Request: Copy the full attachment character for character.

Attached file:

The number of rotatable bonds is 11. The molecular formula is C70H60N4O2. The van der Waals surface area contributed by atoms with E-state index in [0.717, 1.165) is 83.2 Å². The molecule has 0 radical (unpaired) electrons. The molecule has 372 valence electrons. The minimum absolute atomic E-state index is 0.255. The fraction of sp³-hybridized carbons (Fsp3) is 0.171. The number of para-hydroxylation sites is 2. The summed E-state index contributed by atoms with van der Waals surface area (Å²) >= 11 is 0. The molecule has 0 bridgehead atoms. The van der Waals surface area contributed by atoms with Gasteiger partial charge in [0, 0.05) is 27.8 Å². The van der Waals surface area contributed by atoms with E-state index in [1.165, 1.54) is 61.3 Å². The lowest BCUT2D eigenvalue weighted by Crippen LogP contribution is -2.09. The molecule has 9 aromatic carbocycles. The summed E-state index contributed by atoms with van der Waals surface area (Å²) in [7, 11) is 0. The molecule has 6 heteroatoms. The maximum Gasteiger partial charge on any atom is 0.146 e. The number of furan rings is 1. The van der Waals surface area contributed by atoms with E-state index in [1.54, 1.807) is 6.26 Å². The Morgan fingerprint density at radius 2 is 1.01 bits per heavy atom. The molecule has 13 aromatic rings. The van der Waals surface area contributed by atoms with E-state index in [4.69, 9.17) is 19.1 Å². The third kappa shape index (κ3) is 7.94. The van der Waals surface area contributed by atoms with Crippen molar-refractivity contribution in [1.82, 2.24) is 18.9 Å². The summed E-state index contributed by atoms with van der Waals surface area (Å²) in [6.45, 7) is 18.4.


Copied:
The number of rotatable bonds is 11. The molecular formula is C70H60N4O2. The van der Waals surface area contributed by atoms with E-state index in [0.717, 1.165) is 83.2 Å². The molecule has 0 radical (unpaired) electrons. The molecule has 372 valence electrons. The minimum absolute atomic E-state index is 0.255. The fraction of sp³-hybridized carbons (Fsp3) is 0.171. The number of para-hydroxylation sites is 2. The summed E-state index contributed by atoms with van der Waals surface area (Å²) >= 11 is 0. The molecule has 0 bridgehead atoms. The van der Waals surface area contributed by atoms with Gasteiger partial charge in [0, 0.05) is 27.8 Å². The van der Waals surface area contributed by atoms with E-state index in [1.165, 1.54) is 61.3 Å². The lowest BCUT2D eigenvalue weighted by Crippen LogP contribution is -2.09. The molecule has 9 aromatic carbocycles. The summed E-state index contributed by atoms with van der Waals surface area (Å²) in [7, 11) is 0. The molecule has 6 heteroatoms. The maximum Gasteiger partial charge on any atom is 0.146 e. The number of furan rings is 1. The van der Waals surface area contributed by atoms with E-state index in [1.54, 1.807) is 6.26 Å². The Morgan fingerprint density at radius 2 is 1.01 bits per heavy atom. The molecule has 13 aromatic rings. The van der Waals surface area contributed by atoms with E-state index in [4.69, 9.17) is 19.1 Å². The third kappa shape index (κ3) is 7.94. The van der Waals surface area contributed by atoms with Crippen molar-refractivity contribution in [1.82, 2.24) is 18.9 Å². The summed E-state index contributed by atoms with van der Waals surface area (Å²) in [6.45, 7) is 18.4.